What Does a Sports Scientist Do?

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  • Written By: T. Carrier
  • Edited By: Susan Barwick
  • Last Modified Date: 08 November 2019
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Sports scientists apply scientific principles to athletic activities. Tasks might range from creating comparative performance charts to designing exercise and nutrition programs that enhance athletic performance. These scientists may draw upon knowledge from a variety of disciplines, such as physiology, anatomy, nutrition, and psychology. Research is another primary focus of many sports scientists.

Several subdisciplines are a part of sports science. Anatomy and physiology-related tasks might include comparing different body sizes and shapes or measuring various functional capacities. As for nutrition, some athletes, such as those involved in high-speed, high-energy sports need more of certain types of nutrients, like carbohydrates. A sports scientist would catalog these individual needs and create unique and specific diets for various athletes. In contrast, a psychology-focused sports scientist might evaluate the roles that the brain and human intellect play in different athletic influences like stress management and endurance.

Exercise physiology is another major component of sports science. This discipline analyzes how physical movement impacts bodily processes. Factors such as muscle strength, breathing, and heart rate are thus important. These analyses can help build training programs for athletes, such as aerobic and muscle strengthening exercises.


Numerous scientific journals are devoted to exercise physiology, and sports scientists may seek publication in these or similar texts. A research-focused sports scientist might primarily study and record physiological responses. One of the most famous examples is August Krogh, who received the Nobel Prize in the early 20th century for discovering the means by which blood flows through muscles. In addition, physician Austin Flint was a pioneer in the field, providing details about bodily reactions to exercise.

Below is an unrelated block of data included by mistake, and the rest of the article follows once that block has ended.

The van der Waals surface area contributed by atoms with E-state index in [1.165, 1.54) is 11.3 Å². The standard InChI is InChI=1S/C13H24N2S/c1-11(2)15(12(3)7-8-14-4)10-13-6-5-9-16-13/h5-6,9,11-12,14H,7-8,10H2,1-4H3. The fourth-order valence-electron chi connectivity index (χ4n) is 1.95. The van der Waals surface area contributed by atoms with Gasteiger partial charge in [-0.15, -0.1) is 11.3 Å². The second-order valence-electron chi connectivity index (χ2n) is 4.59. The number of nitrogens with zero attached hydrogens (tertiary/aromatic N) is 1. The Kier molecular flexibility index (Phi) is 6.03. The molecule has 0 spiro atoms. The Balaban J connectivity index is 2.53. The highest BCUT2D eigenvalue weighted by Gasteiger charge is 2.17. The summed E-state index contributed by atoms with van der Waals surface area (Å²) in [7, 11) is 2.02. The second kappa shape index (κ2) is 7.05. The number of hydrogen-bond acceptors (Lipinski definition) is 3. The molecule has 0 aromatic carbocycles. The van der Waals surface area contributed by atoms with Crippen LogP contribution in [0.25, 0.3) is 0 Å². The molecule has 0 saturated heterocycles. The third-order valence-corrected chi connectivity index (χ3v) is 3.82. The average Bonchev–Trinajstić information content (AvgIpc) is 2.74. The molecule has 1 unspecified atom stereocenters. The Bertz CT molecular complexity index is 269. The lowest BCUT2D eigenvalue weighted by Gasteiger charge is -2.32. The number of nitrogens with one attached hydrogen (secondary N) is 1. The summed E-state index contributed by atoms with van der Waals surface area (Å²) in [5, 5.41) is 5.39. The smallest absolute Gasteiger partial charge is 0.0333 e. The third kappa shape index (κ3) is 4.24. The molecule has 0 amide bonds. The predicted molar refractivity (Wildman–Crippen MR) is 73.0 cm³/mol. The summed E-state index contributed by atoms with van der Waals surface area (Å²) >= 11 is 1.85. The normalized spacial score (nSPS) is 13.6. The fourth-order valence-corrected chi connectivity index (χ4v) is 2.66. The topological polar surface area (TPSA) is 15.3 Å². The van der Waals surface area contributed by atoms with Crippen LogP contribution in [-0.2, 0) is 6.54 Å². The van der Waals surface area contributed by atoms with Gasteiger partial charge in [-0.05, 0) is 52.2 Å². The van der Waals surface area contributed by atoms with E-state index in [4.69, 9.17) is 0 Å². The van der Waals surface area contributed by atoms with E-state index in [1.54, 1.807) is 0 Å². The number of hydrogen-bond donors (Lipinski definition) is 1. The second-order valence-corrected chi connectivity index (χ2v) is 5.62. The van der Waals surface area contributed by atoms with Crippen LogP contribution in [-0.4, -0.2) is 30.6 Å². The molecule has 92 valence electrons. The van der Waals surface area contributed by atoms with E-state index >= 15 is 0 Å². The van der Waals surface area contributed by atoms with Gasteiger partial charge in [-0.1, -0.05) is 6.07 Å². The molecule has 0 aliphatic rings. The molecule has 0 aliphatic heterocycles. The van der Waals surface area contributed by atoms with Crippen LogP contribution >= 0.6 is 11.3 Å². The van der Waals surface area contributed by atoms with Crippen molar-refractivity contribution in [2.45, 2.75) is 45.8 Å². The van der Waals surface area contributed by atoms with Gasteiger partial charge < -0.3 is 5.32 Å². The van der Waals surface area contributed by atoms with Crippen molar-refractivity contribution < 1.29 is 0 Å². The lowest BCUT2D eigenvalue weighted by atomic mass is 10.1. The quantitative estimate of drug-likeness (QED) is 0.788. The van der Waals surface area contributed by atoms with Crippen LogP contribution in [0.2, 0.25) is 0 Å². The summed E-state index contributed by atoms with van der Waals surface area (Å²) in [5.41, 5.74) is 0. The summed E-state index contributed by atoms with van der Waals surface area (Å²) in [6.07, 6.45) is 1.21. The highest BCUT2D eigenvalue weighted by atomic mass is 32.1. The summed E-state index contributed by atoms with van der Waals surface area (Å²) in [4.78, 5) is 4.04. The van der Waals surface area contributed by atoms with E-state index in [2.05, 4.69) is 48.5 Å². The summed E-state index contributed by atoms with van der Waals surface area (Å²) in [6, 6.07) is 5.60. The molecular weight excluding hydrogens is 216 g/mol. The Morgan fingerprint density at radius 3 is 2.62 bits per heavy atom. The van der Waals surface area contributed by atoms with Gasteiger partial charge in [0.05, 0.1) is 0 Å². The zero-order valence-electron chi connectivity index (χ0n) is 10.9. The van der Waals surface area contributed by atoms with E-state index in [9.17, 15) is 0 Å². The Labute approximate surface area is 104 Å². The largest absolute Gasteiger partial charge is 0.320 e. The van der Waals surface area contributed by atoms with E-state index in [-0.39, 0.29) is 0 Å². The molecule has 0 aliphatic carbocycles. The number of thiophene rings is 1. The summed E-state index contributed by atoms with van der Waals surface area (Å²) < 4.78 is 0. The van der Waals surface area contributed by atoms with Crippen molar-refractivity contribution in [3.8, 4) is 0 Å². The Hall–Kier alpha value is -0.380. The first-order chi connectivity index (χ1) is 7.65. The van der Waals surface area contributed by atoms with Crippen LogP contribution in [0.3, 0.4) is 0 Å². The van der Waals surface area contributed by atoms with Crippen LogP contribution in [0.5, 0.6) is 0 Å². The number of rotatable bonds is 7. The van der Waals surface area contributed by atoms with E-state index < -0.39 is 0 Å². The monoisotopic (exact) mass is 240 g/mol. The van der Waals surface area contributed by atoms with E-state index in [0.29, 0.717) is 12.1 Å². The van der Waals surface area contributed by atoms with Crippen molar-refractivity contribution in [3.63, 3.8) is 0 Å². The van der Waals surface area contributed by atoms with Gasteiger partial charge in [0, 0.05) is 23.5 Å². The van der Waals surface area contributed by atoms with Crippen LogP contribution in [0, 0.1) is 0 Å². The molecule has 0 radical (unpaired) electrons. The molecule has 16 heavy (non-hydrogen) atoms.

A sports scientist might seek specialization in one of the aforementioned subdisciplnes. Some individuals might choose to work as exercise trainers, teachers and coaches or in similar forms of employment that emphasize information distribution. Others, such as dieticians, physical therapists, or professional sports consultants, choose a more medically-based discipline. Research positions that require abundant laboratory and statistical work are also available. Some sports scientists even take an administrative focus in which they manage sports teams or sports-related facilities.

Most sports scientist positions include a minimum of a bachelor's degree in sports science or a related field. Certification is also needed for many positions. Accredited organizations such as the United States Sports Academy help fulfill these specific needs.


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